Late summer and early autumn is an ideal time to look out for these oceanic birds in the sea around Arran. Manx Shearwaters have long straight slim wings, black above and white below. They fly with a series of rapid stiff-winged flaps followed by long glides on stiff straight wings over the surface of the sea, occasionally banking or 'shearing'. Their food includes small squid, small fish and free swimming crustaceans.
Manx Shearwaters only come ashore to breed and Scotland holds about 34% of the world population. The largest breeding colony in the world is on Rum with most nesting on four mountain tops in burrows and under boulder scree between 450 and 700m. Viking names for these peaks such as Trollaval suggest at least a millennium of occupation. The blood curdling screams from the colony were probably responsible for stories of the "trolls".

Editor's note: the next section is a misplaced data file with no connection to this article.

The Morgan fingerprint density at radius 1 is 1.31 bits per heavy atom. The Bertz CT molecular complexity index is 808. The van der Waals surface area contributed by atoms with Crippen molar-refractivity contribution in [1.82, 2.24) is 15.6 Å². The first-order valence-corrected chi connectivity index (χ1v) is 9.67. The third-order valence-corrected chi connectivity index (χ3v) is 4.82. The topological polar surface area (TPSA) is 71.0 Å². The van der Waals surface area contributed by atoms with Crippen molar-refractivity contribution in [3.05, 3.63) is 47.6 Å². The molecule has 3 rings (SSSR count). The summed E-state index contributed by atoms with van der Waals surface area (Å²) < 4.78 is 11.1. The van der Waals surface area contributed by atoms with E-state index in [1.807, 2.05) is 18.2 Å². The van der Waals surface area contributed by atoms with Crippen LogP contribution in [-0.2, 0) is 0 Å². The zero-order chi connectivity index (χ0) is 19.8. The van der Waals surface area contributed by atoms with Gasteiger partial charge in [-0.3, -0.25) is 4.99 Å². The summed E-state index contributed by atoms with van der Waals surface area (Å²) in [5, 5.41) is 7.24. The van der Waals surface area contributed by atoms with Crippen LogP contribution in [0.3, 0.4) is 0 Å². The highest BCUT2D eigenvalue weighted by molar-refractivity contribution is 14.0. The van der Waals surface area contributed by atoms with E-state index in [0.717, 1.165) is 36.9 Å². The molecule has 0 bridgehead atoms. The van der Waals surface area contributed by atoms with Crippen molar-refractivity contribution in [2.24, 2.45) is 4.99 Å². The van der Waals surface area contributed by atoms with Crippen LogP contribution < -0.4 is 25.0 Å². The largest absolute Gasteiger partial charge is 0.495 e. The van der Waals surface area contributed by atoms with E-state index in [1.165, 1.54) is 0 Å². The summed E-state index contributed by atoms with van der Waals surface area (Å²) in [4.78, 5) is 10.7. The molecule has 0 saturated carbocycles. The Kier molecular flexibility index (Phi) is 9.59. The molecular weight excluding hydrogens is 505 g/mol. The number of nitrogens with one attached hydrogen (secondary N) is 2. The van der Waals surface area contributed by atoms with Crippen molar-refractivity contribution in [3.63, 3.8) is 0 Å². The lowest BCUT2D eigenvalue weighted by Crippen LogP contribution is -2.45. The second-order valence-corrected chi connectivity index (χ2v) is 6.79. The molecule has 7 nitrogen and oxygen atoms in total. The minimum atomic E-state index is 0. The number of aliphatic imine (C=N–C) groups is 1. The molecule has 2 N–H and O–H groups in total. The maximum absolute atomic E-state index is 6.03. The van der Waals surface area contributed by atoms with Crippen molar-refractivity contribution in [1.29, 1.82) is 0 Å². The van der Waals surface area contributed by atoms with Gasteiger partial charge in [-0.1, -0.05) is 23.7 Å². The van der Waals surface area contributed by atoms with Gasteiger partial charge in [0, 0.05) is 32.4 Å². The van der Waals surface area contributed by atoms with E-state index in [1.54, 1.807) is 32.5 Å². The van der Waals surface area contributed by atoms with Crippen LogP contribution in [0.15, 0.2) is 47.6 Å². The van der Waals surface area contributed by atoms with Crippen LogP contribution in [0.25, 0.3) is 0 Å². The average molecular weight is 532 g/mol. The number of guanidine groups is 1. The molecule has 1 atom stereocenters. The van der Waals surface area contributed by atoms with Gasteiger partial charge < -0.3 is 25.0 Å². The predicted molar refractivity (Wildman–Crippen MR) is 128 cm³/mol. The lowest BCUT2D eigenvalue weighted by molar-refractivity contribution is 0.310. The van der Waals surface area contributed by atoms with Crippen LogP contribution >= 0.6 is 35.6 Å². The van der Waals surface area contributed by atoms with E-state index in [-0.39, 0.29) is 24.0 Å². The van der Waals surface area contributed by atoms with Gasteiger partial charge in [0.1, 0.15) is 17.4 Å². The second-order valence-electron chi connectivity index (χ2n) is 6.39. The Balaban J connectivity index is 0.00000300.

Closer to Arran there is a breeding colony on Sanda and another on Copeland Island off Northern Ireland. One Manx Shearwater was found dead by a burrow on Pladda in 1979.
Breeding birds return from their oceanic wintering grounds off South America in late March. Laying commences in May. Chicks fledge after about seventy days and head south usually in September. Chicks ringed in Scotland have been recovered as far away as Brazil and southern Argentina. They are long lived birds in some cases attaining an age of over fifty years.